– The movie leans on many cliches within the subgenre of a bank hostage situation, yet remains fresh by virtue of its South African slant.
– Unfortunately, while it looks and sounds the part with some emphatic performances from Rametsi and Vosloo, it gets lost in the drama.
– Failing to make an emotional connection with the characters, it operates at an arm’s length with the events taking precedence.
– While visually striking and even impassioned at times, the fictionalised scenario lacks impetus, simmers in the futility of a stalemate and begins to run out of inspiration.
– Hitting the ground running and getting bogged down too soon, Silverton Siege runs out of steam and doesn’t tease out the full potential of its subplots with the same vigour of its opening scenes.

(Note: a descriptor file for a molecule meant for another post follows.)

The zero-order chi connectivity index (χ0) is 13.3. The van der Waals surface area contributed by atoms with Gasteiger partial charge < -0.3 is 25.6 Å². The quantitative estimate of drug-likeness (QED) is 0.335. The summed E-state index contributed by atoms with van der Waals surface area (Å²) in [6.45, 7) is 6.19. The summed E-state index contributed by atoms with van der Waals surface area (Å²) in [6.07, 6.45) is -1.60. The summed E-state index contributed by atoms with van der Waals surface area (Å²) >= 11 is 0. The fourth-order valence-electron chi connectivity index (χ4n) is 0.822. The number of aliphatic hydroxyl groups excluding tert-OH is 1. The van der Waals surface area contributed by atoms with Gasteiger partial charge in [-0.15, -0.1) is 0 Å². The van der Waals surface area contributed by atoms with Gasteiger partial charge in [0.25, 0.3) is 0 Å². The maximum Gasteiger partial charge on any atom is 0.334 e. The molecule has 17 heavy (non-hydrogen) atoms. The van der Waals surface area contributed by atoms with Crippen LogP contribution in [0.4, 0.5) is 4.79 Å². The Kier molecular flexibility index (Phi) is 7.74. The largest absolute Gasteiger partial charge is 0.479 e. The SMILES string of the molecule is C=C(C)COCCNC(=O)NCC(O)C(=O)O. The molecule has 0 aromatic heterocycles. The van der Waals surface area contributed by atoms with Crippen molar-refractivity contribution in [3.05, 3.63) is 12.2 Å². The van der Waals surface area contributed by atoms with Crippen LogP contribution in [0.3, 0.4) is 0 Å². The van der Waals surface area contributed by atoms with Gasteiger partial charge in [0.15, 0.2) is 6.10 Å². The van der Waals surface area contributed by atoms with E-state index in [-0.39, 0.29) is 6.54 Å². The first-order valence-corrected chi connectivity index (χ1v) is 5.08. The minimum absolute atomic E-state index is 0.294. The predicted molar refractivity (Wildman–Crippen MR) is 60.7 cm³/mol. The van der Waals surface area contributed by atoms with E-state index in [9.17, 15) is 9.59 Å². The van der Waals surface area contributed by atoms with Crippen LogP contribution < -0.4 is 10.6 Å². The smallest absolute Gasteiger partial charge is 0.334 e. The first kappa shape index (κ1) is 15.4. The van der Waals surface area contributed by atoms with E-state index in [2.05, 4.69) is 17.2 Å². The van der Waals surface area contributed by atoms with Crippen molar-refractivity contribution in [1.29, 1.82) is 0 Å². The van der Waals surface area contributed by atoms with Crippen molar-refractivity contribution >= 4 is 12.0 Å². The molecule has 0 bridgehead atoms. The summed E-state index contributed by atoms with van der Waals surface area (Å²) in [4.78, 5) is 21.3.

– While promising, it’s largely undermined by its derivative screenplay, thin characterisation and scattershot focus.
A flat 5 on the splingometer!
And finally a film on Netflix…
Tokyo becomes a playground for a group of young people after they’re cut off from the outside world.
Director: Tetsurô Araki
Features the voice talents of: Zach Aguilar, Robbie Daymond and Emi Lo
– This anime sci-fi romance adventure is visually captivating, reaching the same lofty heights as Spider-Man: Into the Spider-verse when it comes to visual psychedelia.
– Loosely based on The Little Mermaid, Bubble essentially turns Tokyo into the playground for this land-based reinvention that blends a post-apocalyptic scenario, parkour and anime fantasy.